A concert by the American Dixieland orchestra the Wings of Dixie and the Belgrade Chamber Choir, in the park in front of the Museum of Applied Art, on Wednesday 10 May, at 6 PM, will open two exhibitions of posters: Serbia, War and Poster 1914–1918 and Posters by Milton Glaser from the Collection of the Museum of Applied Art.
The exhibition Serbia, War and Poster 1914–1918: A Story of Three Posters, Three Authors and Three Aid Campaigns for Serbia is the third part of the trilogy by Vladimir Čeh dedicated to posters in the Great War. The third exhibition deals with the promotional campaign Help Serbia..., conducted by the Allies – France, Great Britain and the United States, during World War I.
The general audience is not familiar with historical facts, the organization of actions, the ways of collecting aid and the most successful authors of posters used in this campaign. The three most important posters from the three Allies were designed by Théophile Steinlen for France, Malvina Hoffman for the United States and Sampson Chernov for the Great Britain. All of the authors cherished Serbia and produced other works inspired by Serbia – drawings and photographs.
The exhibition presents four original lithographs by Théophile Steinlen (prints made 100 years ago) and seventeen replicas that feature the term ‘Serbia’ in the title. The process of creating the poster La journée serbe is also displayed. The poster was based on the original Steinlen’s oil painting held by the Louvre – a detail of the painting was used for the poster.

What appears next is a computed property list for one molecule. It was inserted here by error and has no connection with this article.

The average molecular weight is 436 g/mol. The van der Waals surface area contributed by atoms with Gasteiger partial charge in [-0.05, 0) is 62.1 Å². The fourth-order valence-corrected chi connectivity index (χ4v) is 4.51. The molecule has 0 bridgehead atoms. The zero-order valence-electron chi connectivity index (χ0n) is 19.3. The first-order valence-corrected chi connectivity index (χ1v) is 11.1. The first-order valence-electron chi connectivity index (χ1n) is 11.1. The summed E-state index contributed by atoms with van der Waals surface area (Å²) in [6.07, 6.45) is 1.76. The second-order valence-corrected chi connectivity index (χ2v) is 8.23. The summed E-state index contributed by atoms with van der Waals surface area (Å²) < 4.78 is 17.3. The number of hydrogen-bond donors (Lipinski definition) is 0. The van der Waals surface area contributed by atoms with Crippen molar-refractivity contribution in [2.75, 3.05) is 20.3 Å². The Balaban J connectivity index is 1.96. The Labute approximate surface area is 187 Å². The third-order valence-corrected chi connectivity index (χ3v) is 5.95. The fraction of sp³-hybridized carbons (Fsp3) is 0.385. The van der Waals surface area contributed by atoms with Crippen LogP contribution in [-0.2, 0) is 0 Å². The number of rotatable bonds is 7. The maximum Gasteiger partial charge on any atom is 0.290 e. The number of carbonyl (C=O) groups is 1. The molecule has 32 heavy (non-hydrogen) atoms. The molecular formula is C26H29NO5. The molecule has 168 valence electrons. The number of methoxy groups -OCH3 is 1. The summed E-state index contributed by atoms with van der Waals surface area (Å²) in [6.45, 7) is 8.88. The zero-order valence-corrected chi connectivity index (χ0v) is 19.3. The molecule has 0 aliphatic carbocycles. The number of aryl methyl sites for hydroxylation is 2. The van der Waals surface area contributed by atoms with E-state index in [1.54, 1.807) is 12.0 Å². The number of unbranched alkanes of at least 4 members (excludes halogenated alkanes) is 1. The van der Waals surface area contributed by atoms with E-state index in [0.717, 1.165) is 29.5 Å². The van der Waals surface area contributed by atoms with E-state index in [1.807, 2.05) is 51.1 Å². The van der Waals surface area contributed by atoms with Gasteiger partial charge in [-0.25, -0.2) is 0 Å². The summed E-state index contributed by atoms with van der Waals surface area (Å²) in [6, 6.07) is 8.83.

The exhibition segment dedicated to Samson Chernov presents his lesser-known works, replicas of the coloured portraits of the famous Serbs of the time. The portraits, as well as a number of other motifs, were done by Chernov in oil on canvas. In fact, he ‘coloured’ them based on his black-and-white photographs. The exhibition also reveals the “development” of his most famous work, the symbol of the Serbian army, the portrait of the soldier known as the Eagle’s Eye.
In the segment of the exhibition dedicated to Malvina Hoffman, her drawings made while travelling in Serbia with the US Red Cross in 1919 and the historiographic facts related to her efforts to help Serbia in the Great War found in the Getty Institute in Los Angeles will be presented to the public for the first time.
The exhibition also shows the artistic process that led from a photograph of a dying Serbian soldier on the island of Vido made by the Serbian war reporter Miloje Igrutinović to the application of his image in Malvina Hoffman’s famous poster Serbia needs your help.
The second segment of the exhibition draws attention to the French, British and American campaign undertaken with the same goal: to ensure aid for Serbia in the countries where the image of Serbia was positive (France), neutral (USA) or negative (Great Britain). Has anything changed in the communication with this population in the past 100 years? If yes, what has changed and how has it changed?